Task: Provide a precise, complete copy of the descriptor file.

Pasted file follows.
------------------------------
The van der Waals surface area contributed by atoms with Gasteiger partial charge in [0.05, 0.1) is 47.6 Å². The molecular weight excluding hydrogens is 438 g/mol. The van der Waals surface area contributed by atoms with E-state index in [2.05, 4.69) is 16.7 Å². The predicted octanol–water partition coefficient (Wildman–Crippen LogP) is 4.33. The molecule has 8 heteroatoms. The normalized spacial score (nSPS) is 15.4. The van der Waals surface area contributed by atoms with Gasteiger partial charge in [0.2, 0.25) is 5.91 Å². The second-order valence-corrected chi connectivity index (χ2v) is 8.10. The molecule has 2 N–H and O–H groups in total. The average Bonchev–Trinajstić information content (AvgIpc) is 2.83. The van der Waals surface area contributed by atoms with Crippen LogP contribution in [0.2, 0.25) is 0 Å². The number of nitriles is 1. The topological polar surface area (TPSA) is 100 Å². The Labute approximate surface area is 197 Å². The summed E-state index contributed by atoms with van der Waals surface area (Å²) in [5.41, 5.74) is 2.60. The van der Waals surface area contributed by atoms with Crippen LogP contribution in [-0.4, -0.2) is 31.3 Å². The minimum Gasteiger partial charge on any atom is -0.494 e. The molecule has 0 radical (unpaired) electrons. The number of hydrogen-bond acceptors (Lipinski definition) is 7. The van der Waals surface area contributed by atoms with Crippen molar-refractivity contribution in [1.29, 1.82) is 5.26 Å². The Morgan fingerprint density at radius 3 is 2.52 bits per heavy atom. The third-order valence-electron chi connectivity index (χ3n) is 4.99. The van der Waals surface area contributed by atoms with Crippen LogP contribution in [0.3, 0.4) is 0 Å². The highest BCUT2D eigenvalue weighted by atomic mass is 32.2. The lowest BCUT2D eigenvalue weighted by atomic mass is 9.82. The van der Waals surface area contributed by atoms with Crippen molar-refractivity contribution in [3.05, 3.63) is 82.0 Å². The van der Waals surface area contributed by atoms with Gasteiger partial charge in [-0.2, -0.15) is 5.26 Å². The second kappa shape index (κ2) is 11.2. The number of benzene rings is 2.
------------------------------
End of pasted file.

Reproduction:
The van der Waals surface area contributed by atoms with Gasteiger partial charge in [0.05, 0.1) is 47.6 Å². The molecular weight excluding hydrogens is 438 g/mol. The van der Waals surface area contributed by atoms with E-state index in [2.05, 4.69) is 16.7 Å². The predicted octanol–water partition coefficient (Wildman–Crippen LogP) is 4.33. The molecule has 8 heteroatoms. The normalized spacial score (nSPS) is 15.4. The van der Waals surface area contributed by atoms with Gasteiger partial charge in [0.2, 0.25) is 5.91 Å². The second-order valence-corrected chi connectivity index (χ2v) is 8.10. The molecule has 2 N–H and O–H groups in total. The average Bonchev–Trinajstić information content (AvgIpc) is 2.83. The van der Waals surface area contributed by atoms with Crippen LogP contribution in [0.2, 0.25) is 0 Å². The number of nitriles is 1. The topological polar surface area (TPSA) is 100 Å². The Labute approximate surface area is 197 Å². The summed E-state index contributed by atoms with van der Waals surface area (Å²) in [5.41, 5.74) is 2.60. The van der Waals surface area contributed by atoms with Crippen LogP contribution in [-0.4, -0.2) is 31.3 Å². The minimum Gasteiger partial charge on any atom is -0.494 e. The molecule has 0 radical (unpaired) electrons. The number of hydrogen-bond acceptors (Lipinski definition) is 7. The van der Waals surface area contributed by atoms with Crippen molar-refractivity contribution in [1.29, 1.82) is 5.26 Å². The Morgan fingerprint density at radius 3 is 2.52 bits per heavy atom. The third-order valence-electron chi connectivity index (χ3n) is 4.99. The van der Waals surface area contributed by atoms with Crippen LogP contribution in [0.3, 0.4) is 0 Å². The highest BCUT2D eigenvalue weighted by atomic mass is 32.2. The lowest BCUT2D eigenvalue weighted by atomic mass is 9.82. The van der Waals surface area contributed by atoms with Crippen molar-refractivity contribution in [3.05, 3.63) is 82.0 Å². The van der Waals surface area contributed by atoms with Gasteiger partial charge in [-0.2, -0.15) is 5.26 Å². The second kappa shape index (κ2) is 11.2. The number of benzene rings is 2.